Nottingham Arabidopsis Stock Centre

Nottingham Arabidopsis Stock Centre

The Nottingham Arabidopsis Stock Centre (NASC) provides seed and information resources to the International Arabidopsis Genome Project and the wider research community. It is based in the School of Biosciences at the University of Nottingham's Sutton Bonington Campus, in the English county of Nottinghamshire.

It holds more than 800,000 different stocks of seed representing nearly a million genotypes and provided a Genechip service from 2002-2013. Newly generated research stocks, mutants or lines of Arabidopsis thaliana are donated as samples to NASC where they are maintained and thus are made available to scientists worldwide.

Main regeneration glasshouses at NASC holding ~10,000 stocks in each cycle.
Photographs of example arabidopsis ecotypes (left) and a mutant line (right) taken within NASC from real stocks available to the scientific public.

Established in 1990 [1][2] as part of the Plant Molecular Biology initiative of the Agricultural and Food Research Council (AFRC), the Centre is currently funded by the Biotechnology and Biological Sciences Research Council (BBSRC) and the University of Nottingham.

The Stock Centre was founded by Dr Bernard Mulligan; Directed from 1991 to 1999 by Dr Mary Anderson and from 1999–present by Prof. Sean Tobias May.

NASC's activities are coordinated with those of the Arabidopsis Biological Resource Center, (ABRC) based at Ohio State University, USA. This facilitates a unified and efficient service for the research community.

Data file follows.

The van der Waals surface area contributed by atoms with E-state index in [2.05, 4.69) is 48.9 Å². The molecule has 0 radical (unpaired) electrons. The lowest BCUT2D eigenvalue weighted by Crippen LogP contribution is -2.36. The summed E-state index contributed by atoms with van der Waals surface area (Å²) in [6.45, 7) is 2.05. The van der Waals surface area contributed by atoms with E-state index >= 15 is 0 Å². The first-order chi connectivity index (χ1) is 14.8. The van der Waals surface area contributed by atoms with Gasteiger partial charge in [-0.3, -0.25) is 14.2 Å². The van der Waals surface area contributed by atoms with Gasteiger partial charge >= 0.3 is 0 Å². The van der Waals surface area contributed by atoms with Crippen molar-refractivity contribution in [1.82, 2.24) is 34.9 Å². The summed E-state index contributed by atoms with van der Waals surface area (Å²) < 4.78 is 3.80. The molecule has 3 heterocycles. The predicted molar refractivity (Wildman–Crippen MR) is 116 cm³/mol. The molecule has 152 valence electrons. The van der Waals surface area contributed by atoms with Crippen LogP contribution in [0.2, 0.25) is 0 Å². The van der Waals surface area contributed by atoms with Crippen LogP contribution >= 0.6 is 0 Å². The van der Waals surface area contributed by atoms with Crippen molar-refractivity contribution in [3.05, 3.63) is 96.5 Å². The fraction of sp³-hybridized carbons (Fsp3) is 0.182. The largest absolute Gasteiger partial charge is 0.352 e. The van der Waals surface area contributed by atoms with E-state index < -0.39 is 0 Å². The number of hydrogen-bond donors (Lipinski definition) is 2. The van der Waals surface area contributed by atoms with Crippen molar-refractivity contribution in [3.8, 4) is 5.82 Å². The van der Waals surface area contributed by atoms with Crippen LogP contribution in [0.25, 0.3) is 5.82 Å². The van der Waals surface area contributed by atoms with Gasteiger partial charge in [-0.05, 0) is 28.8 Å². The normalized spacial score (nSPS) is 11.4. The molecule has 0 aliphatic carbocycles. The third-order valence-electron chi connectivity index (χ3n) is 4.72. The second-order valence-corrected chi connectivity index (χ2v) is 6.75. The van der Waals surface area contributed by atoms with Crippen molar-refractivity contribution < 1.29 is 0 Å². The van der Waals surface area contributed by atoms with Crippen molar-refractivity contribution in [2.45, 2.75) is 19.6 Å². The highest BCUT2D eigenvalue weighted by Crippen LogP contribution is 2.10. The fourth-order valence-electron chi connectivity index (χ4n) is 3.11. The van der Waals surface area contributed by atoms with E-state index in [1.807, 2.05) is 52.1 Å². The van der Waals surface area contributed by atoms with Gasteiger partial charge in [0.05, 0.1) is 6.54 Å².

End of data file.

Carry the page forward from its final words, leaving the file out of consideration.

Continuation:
The stock centres have a distribution agreement. NASC distributes to Europe and ABRC distributes to the Americas. Laboratories in other locations may establish their primary affiliation with either centre.

When NASC started in 1990 it inherited hundreds of stocks from the Arabidopsis Information Service (AIS) - Started by Robbelen in 1965 and continued by Burger (1971), Kranz (1978), and Kranz and Kirchheim (1981, 1987), the AIS donated its complement of stocks listed in the 24th edition of the AIS stock book.[3] Stock numbers held at NASC/ABRC in the 90's then increased steadily by many hundreds mainly due to new technologies of mass transformation (e.g. seed transformation by Ken Feldmann, University of Arizona); but also due to many new mutagenesis programs encouraged by the development of Arabidopsis as a major model organism accompanied by generous donations of seed from many international members of the community.

In 1999 NASC received a large influx of thousands of stocks generated through T-DNA transformation and donated by Pelletier and Bechtold from INRA. This was the first of many very large populations that came out of the community and which took the complement of stocks held by the stock centres into the hundreds of thousands. The largest (most populous) seed donations have been the GABI-kat lines from Germany via Bernd Weisshaar;[4] and the SALK lines from Joe Ecker.[5] Between them, these two populations account for more than half of all stocks held by the stock centres today.


  1. David Meinke and Randy Scholl. (November 2003). "The Preservation of Plant Genetic Resources. Experiences with Arabidopsis." (PDF). Plant Physiology. 133 (3): 1046–1050. doi:10.1104/pp.103.024877.
  2. Maarten Koornneef and David Meinke (March 2010). "The development of Arabidopsis as a model plant.". Plant Journal. 61 (3): 909–21. doi:10.1111/j.1365-313X.2009.04086.x. PMID 20409266.
  4. Kleinboelting; et al. "GABI-Kat SimpleSearch: new features of the Arabidopsis thaliana T-DNA mutant database.". Nucleic Acids Research. 40: D1211–5. doi:10.1093/nar/gkr1047. PMC 3245140Freely accessible. PMID 22080561.
  5. Alonso; et al. "Genome-Wide Insertional Mutagenesis of Arabidopsis thaliana". Science. 301 (5633): 653–657. doi:10.1126/science.1086391.
This article is issued from Wikipedia - version of the 11/8/2016. The text is available under the Creative Commons Attribution/Share Alike but additional terms may apply for the media files.